Commentary: Youth sports are too harsh

Parents can make athletics too competitive

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Commentary: Youth sports are too harsh

Gazette/GBT.org staff photo

Gazette/GBT.org staff photo

Gazette/GBT.org staff photo

Diana Jones, Staff Writer

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Youth sports have gotten out of control.

In the past few years, youth sports have morphed from a fun activity with friends to grueling practices everyday and exhausting tournaments every weekend. 

Youth sports are meant to encourage children to exercise, make new friends, and overall to learn what it means to work as a team. But now, all kids seem to want is a college scholarship, and some are forgetting what sports are really meant to be. 

Early college recruitment is a long and stressful process, especially for children. Coaches believe that the earlier their players are recruited, the more on top they are of the competition.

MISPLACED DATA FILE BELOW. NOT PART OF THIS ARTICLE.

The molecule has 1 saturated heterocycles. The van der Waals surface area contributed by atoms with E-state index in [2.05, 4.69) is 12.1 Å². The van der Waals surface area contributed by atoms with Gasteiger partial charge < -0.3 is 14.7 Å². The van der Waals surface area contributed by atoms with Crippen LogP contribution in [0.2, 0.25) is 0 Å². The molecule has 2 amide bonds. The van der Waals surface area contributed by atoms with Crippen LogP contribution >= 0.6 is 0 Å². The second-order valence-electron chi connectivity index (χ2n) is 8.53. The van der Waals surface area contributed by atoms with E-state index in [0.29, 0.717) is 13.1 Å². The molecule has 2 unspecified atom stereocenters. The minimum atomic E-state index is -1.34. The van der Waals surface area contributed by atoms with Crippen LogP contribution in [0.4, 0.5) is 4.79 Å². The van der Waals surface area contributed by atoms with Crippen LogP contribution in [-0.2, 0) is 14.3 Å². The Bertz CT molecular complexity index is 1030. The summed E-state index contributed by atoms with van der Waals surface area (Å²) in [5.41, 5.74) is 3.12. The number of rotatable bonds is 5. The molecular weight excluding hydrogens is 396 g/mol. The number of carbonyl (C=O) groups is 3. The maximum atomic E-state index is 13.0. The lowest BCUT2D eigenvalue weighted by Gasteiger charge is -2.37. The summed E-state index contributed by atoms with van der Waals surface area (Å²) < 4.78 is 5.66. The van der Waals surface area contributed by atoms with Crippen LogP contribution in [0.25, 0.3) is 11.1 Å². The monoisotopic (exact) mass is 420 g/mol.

To get to this level for recruitment, players must practice every day for several hours, and participate in games and tournaments every weekend.  

A four hour practice everyday is unreasonable for an 11 year old, and the long practices may ruin their ability to excel in a sport. 

These kids could be hanging out with friends and family, but instead they are practicing basketball.

These kids could be hanging out with friends and family, but instead they are practicing basketball.”

— Diana Jones

The chance of actually “making it” in a sport is appealing, but is also very slim, and likely is not worth ruining a childhood. 

Sports can also have a negative effect on their school life. 

Many players miss several days of school to participate in their sports, and all of these days added up can have a detrimental effect on their academics.

In addition to missing school, players may also be very tired from late games and practices. This can lead to students having difficulties paying attention and in turn can negatively affect their performance in school.  

Sometimes, a kid doesn’t even like the sport they’re playing. Intense parents can drain drain the fun out of sports, and they can put too much pressure on their children.  

It can be uncomfortable when a parent criticizes their kid in public. Or when parents yell at the coaches for “coaching wrong.”

I understand that some youth really do love the sport they play, but the sport may not be worth ruining a childhood. .  

Sports are meant to be enjoyed, but today’s society has made youth sports too competitive and intense.

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